"If we approve this, it has to be graded and graveled," he said.

Gagnon also said that allowing the Howes to build a barn for gatherings and not have it subjected to sprinkler requirements is wrong. He noted that the town would not allow any other commercial structure to be built, even in a commercial zone, that would hold 200 people without sprinklers.

"I agree with Jerry," said Carolyn Scattergood. "We have 200 people at risk in a barn with a generator. No. It needs to be hard wired," she said.

Supporting Planning Board members and staff said the site plan will require that the Howes comply with all local and state fire and safety regulations.

While the Howes have their site plan, they still have one major hurdle to cross before they can begin hosting events in 2016. Twomey has filed two lawsuits in Belknap County Superior Court against the ZBA ruling that agriculture and agritourism are the same thing.

Twomey has also asked for a restraining order to prevent the Howes from hosting events until the suits are settled. The court has set a hearing for the restraining order for March 7.

Davis Place deal in limbo as city considers two proposals


LACONIA — Faced with two offers from two private parties to purchase parts of two lots owned by the city on Davis Place, the City Council this week declined to declare the properties surplus and directed City Manager Scott Myers to explore the offers with the prospective buyers.

At a public hearing, both the Planning Board and the Downtown Tax Increment Financing (TIF) Advisory Board urged the council not to sell any or all of either lot, but instead to retain the properties to provide public access to the Winnipesaukee River.

Harry Bean seeks to purchase 9,810 square feet of untended woodland straddling Jewett Brook, which adjoins the house lot he owns at 32 Davis Place. Most of this land lies within a sprawling 1.67-acre lot owned by the city that fronts on Davis Place, stretches along the north bank of the Jewett Brook to the Winnipesaukee River and includes a sliver of land reaching from the south bank of the brook to Howard Street. Bean also seeks to acquire a strip of land, approximately 10 feet by 131 feet along the east side of a 0.15-acre lot, also owned by the city, that lies within the larger lot, which he would attach to the other parcel.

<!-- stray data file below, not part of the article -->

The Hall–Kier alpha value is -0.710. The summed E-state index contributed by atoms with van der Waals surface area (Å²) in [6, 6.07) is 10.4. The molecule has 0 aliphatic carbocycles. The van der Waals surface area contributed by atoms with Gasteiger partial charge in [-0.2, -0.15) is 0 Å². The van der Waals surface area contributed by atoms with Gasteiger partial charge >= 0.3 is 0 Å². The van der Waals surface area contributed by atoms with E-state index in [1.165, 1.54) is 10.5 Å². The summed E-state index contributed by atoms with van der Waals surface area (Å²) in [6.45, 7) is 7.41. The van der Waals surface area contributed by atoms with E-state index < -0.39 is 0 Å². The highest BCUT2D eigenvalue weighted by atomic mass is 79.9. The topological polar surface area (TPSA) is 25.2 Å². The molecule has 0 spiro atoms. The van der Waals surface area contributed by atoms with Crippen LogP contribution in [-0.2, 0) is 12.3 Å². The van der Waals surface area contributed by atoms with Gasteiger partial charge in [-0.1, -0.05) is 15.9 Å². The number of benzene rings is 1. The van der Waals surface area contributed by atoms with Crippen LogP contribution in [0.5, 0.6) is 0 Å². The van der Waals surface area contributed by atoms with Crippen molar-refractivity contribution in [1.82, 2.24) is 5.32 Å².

Bean told the council that he does not want to develop the lot, but merely to "clean up" what has become a "dumping ground" where people loiter. Because of its size and proximity to Jewett Brook, the parcel he seeks to acquire could not be built upon.

Meanwhile, Lloyd Wylie, who owns the lot at the far end of Davis Place that houses an apartment building, has made two offers to purchase portions of the 1.67-acre lot, which abuts his property to the east and south. One offer would include the portion of the lot abutting his lot to the south and fronting the Winnipesaukee River and Jewett Brook. Alternatively, he has offered to acquire the entire lot, except for the portion Bean has requested and the stretch on the south bank of Jewett Brook leading to Howard Street.

Like Bean, Wylie said that he wished only to maintain "a clean and safe environment for the community" by landscaping and policing the property as well as address a drainage problem without developing the lot.

In a letter to the council, the TIF Advisory Board said the property "offers an area for a potential trail and new public riverfront park, beach and car-top boat launch on the Winnipesaukee River." The board noted that the riverwalk "is an important part of the overall Downtown economic development and all the connected neighborhoods."

Likewise, the Planning Board described the lots as "a potential major extension of the river walk, park for residents of the area and city, and a parking lot that can be a satellite facility for those parking downtown and a possible park and ride." The board reminded the council that the process of updating the Master Plan is underway and the city has invested significantly in improving downtown, concluding that "it is premature to divest a major piece of real estate in the downtown area that could support these plans."

Myers said Monday that he considers the offers "two completely different scenarios." The land Bean seeks to purchase would not include either the strip leading from Howard Street to or the bridge crossing Jewett, which provide access to the larger of the two lots with frontage on the river. On the other hand, Wylie seeks to purchase all or part of the lot that fronts the river. Moreover, he said that Wylie indicated that if he owned the property, he would be unwilling to grant the city an easement to extend the riverwalk across it.